Miss Saigon: they did a lot of work at revitalizing this blockbuster ( a long time favourite of mine because of the MUSIC!) and they kinda did everything  I ever wanted them to do to make the story and characters more palatable.  This is not a white saviour story.  This is a story about conflict and multi dimensional characters , blended dark and light, spotlit against the travesty of a complicated war.  There are not heroes and heroines in this piece: just sweeping music and poor decisions informed by impossible situations.

Anastasia 
So first, there are some great additions to the soundtrack ( albeit some lyrically challenged). Second, the production values are astonishing: costumes, lighting, sets, design--- truly breathtaking. STORYLINE --- this has always been problematic and somehow it becomes more apparent on stage when told in this way.  I enjoyed it; but I wasn't floored. I kept turning to my friend Kat, scrunching up my nose to match her puzzled expression in the dark and shaking my head.  The pre-teen girls in their sparkles LOVED IT


Bandstand

GUYS!  I bought the soundtrack to this early in the summer and it is just absolutely dazzling.   On stage, this is just a revelation: the actors sing, dance, act (triple threats!!!) and PLAY INSTRUMENTS!  You see a real live swing band form before your eyes.  I loved the story of recent veterans from the Second World War returning home to find that the world hasn't stopped as they anticipated; nor is it rolling out the red carpet as they dreamed when in the trenches.  A bit more careful characterization could have drawn out some of the individual stories of the supporting band members, but Laura Osnes and Corey Cott (!!!) were exceptional

Kim's Convenience Readers of this blog know that this is not my first time with this show. Due to my friend Kat's close relationship with it, I have followed it around --- this time to New York! It was so lovely to see a slice of Toronto find a home in Manhattan for a little while and touch audiences in America the way it does here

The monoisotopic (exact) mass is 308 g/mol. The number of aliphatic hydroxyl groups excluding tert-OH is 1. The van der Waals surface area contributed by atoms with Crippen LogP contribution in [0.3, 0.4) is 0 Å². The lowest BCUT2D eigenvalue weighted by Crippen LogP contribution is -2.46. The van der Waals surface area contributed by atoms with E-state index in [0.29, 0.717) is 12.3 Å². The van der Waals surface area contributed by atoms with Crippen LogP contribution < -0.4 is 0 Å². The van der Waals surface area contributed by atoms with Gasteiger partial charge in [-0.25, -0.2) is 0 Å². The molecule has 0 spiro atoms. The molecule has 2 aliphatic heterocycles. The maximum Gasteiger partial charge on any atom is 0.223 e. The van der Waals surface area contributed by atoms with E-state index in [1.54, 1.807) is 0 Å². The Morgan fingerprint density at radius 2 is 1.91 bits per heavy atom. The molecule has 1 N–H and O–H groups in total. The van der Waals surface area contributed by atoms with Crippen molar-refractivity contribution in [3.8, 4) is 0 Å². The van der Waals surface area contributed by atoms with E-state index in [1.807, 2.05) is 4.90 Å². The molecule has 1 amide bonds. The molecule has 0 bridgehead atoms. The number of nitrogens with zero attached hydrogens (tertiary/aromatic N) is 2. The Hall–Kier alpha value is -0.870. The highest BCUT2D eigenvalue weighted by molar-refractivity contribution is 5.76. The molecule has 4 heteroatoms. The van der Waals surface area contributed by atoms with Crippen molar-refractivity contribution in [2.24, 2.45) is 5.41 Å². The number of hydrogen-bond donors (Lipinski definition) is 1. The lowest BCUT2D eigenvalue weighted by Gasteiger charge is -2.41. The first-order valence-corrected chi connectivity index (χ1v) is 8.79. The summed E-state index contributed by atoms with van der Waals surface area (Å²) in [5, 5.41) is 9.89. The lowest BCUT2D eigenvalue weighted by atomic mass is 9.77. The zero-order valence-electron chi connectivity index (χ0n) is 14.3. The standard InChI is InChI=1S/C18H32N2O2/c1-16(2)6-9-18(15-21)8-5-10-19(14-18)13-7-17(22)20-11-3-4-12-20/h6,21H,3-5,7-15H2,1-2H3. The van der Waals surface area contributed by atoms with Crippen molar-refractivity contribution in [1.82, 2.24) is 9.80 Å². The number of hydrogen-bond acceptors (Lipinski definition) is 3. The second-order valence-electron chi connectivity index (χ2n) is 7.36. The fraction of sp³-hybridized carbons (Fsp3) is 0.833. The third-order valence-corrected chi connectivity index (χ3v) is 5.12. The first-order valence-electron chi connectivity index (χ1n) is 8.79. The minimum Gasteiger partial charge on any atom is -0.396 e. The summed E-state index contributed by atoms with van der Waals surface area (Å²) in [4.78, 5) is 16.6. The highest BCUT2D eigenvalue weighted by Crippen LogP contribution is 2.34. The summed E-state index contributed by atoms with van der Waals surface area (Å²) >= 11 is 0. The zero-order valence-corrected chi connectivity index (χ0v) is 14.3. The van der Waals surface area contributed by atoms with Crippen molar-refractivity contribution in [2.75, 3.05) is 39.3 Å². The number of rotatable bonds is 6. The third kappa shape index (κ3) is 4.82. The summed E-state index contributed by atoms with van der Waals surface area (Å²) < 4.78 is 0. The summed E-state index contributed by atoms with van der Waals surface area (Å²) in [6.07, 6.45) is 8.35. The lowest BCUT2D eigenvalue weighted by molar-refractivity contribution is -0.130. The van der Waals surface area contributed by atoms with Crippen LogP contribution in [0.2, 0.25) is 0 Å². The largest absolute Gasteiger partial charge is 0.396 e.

LONDON:

Half a Sixpence
This is the show you pick to see in the West End when you want to see the most British thing you can conjure.  Based on a lesser known H G Wells novel, it is kinda Downton meet Great Expectations meets--well any Lord of the Manor from humble beginnings tale. The music isn't memorable, the story is flimsy; but there's this adorable bunny (actor Charlie Stemp) who has a whole lot of gumption and a banjo and literally takes the show and runs off with it. You literally cannot take your eyes of him. When you do, you see a tightly produced piece with expert voices and choreography that are far better than the material they are performing.  A fun night out and so very British I cannot even....


EDINBURGH:

One of the reasons I trekked to the UK this summer, was to check up on my friend Maggie  and her immersive show in the Edinburgh Fringe, Intermission. It was kinda neat to see how this piece---infused throughout Edinburgh by marriage of stage show and app and video and podcast--- came to be.  


Whew! I think that is it !  Mel and I are off to Stratford to see Twelfth Night on the weekend--- so will keep you posted on that


Catch Up Posts will continue .....

1 comment:

Connie said...

Wow! You have been busy! Looking forward to your new book!